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  • Marcia MacIntire Barnaby

    I started with a large hoop to keep the work close where I could see well while working. Check out other quilts to see what kind of design you might want to use. My first one had birds, so I quilted around each bird and the buckets they were perched on. I could carry the hoop with me to the work area I was comfortable in that day. There are quilting patterns on a roll that you follow the lines for the borders, that might be helpful to get you started. I joined a quilting book club and read an amount of books and experimented. When I joined my guild there was also a wealth of experience there and everyone is very willing to help out. Sometimes people stay behind to pin or baste a quilt on the big tables there after the meeting. There is always someone who is willing to stay and help,

  • Linda Byrd
    Linda Byrd • 2 years ago

    This is a bit odd, but instead of a thimble I use an old earring which is curved and is about 1/2 inch wide and about 3/4 inch long. It is textured so the needle does not slip, and the curved shape matches the curve of my finger. I just clipped off the earring post with wire clippers, and I adhere it to my finger with double-stick tape. No more sore fingers from I'll-fitting thimbles!

  • Cindy Kevorken
    Cindy Kevorken • 2 years ago

    I love hand quilting but I am also extremely proud of my machine quilting. It is also an art and should not be criticized in a negative manner.

  • Candie Chatham
    Candie Chatham • 2 years ago

    I have bought many different thimbles and can never seem to find one that I can become comfortable using. I have tried leather, open ended metal types, closed ended metal types and I have also used just the hard plastic sticky back dots. I find that it is hard to feel what the needle is doing. This doesn't allow me to get even stitches. Is this something that will just take practice and eventually I will learn to feel with the thimble in place? Because I have done some form of hand sewing since I was a very small child so I am no stranger to a needle and thread but have never seemed to be able to get the hang of a thimble through any of my adventures with yarn, string or thread! All I end up with are terribly pricked fingers where I have to put my work down for a few days and let my fingers heal some before I can pick them back up to work again. I do machine piece my tops and send out a lot of them to be long arm quilted but I have pieces that I want hand quilted as well.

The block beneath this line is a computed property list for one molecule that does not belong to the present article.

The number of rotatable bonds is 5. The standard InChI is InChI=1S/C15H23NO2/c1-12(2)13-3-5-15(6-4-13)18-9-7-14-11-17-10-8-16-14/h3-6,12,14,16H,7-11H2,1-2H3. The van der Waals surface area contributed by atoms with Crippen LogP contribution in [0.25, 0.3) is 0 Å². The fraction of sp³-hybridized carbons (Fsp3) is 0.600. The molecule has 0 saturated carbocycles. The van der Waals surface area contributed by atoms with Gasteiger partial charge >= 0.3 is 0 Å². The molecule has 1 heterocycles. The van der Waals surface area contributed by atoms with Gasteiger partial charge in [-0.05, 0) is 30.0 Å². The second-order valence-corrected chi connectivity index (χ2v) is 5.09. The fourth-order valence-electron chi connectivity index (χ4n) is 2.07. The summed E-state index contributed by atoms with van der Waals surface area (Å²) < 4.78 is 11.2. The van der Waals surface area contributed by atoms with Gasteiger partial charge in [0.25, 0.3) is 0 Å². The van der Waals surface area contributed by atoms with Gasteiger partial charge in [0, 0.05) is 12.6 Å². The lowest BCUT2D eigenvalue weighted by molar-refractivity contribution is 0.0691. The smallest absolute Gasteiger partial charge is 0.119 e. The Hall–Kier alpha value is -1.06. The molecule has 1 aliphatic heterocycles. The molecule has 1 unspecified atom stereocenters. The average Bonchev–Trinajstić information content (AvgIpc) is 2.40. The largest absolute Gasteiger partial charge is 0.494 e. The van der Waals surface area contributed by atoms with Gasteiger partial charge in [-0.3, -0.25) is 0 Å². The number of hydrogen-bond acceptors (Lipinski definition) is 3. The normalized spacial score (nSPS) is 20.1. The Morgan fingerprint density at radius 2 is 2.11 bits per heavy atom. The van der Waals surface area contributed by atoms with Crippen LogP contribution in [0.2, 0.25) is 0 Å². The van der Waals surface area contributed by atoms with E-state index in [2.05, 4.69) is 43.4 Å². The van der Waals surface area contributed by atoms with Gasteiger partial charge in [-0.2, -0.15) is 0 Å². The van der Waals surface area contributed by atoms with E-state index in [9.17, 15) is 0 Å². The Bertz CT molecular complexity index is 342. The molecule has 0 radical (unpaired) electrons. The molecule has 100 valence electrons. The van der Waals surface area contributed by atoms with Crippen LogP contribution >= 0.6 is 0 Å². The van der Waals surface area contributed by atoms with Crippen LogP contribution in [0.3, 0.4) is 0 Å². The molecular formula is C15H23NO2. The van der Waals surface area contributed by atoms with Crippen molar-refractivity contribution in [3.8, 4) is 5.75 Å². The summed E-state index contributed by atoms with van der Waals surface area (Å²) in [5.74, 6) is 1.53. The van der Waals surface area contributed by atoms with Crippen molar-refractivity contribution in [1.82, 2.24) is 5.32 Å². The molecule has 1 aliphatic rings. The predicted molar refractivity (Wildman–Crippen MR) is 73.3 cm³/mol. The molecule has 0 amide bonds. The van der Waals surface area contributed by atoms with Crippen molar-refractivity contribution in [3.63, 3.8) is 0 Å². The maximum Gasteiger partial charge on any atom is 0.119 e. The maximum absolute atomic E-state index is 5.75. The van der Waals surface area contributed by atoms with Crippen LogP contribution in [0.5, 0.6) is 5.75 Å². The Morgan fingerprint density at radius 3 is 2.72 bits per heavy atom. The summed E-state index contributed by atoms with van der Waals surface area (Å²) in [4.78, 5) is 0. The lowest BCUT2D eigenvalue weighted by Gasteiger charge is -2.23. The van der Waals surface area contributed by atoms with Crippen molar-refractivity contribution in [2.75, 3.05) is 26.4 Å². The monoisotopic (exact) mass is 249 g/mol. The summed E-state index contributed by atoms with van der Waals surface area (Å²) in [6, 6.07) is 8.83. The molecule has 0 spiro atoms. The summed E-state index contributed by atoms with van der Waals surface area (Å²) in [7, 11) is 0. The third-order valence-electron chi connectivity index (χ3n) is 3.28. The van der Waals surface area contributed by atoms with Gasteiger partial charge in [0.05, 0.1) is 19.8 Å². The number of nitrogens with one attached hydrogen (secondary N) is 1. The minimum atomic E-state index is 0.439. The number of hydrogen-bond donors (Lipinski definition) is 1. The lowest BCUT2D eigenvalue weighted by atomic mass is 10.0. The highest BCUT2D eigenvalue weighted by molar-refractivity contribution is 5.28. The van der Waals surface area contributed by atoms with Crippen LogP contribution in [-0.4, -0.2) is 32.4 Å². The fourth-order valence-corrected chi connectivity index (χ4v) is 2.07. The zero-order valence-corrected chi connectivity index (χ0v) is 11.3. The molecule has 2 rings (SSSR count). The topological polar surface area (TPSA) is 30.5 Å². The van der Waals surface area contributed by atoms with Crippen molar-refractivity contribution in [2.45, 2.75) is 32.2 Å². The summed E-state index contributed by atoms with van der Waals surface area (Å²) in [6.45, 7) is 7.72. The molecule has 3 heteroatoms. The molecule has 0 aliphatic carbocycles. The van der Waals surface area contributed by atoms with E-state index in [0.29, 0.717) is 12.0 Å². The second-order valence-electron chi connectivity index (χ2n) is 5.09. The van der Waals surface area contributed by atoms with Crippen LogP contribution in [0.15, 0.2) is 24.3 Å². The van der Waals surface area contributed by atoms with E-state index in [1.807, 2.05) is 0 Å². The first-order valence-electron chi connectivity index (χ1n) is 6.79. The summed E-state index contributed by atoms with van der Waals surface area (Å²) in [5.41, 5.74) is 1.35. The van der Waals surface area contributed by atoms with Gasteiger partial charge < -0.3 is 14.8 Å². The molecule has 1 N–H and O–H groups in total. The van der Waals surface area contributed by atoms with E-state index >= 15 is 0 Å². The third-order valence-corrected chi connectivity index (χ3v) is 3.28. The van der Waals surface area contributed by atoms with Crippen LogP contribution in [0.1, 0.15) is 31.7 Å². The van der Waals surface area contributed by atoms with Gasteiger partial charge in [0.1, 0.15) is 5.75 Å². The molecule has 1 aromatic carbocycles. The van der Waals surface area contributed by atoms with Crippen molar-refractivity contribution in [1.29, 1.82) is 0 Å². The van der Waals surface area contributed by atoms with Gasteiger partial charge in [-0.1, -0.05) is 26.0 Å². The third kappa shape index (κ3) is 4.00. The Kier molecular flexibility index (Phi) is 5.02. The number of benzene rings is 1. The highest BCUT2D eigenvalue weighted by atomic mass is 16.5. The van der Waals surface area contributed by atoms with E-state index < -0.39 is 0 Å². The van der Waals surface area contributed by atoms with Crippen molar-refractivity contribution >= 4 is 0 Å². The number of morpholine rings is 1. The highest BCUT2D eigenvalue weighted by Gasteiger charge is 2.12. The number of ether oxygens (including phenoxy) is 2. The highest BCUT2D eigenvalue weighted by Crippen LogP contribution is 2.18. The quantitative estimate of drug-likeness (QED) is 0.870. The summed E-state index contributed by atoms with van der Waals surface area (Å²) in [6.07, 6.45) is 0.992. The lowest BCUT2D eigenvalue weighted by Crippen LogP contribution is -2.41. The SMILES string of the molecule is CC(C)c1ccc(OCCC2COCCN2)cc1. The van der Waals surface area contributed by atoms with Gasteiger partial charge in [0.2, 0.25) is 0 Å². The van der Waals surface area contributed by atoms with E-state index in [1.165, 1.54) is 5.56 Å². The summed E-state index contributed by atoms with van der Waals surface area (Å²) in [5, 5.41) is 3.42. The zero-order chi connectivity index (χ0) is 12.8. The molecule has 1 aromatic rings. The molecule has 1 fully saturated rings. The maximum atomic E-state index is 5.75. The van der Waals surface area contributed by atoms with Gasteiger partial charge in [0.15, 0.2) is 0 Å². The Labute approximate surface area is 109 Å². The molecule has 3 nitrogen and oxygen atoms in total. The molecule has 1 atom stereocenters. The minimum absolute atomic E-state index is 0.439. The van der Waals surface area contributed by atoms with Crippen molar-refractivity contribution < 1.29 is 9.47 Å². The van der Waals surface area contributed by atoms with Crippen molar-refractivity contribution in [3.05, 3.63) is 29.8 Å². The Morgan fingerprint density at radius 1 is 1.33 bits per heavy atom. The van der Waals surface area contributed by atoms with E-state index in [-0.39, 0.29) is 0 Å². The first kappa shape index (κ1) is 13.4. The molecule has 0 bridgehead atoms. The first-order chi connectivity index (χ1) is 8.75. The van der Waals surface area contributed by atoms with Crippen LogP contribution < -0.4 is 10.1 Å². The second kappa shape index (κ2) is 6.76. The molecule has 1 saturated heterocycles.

• Lynda Hall
    Lynda Hall • 2 years ago

    It takes a lot of practice, and you will get pricked but the fingers and thumb build up a callus and after a while you don't bleed and it doesn't hurt anymore. Sounds like fun, huh! The thing I have learned is to move slow, when you are pushing the needle with your middle finger on top, allow your thumb to move as a unit. Also don't be as concerned with making small stitches at first, as making even stitches. Now and then, I still have to un-sew some of my stitches if they don't look even or I am not satisfied with them for whatever reason. The thing is to keep at it and you will improve. I chose the Roxanne thimble because it is supposed to be more ergonomically sound. It is thicker than other thimble, and takes some getting use to, but I really like it now. It has dimples deep enough to grab and control the needle. I did find another brand at HQF this year that felt really good on and was a beautiful thimble. Couldn't justify the cost this year. Maybe next.

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8. Learn to do hand quilting. While both my mom and my Nana are/were excellent seamstresses, I never found much interest in sewing. While I still prefer crochet, I would also like to learn this craft.

This photograph by Jennifer Causey makes me smile.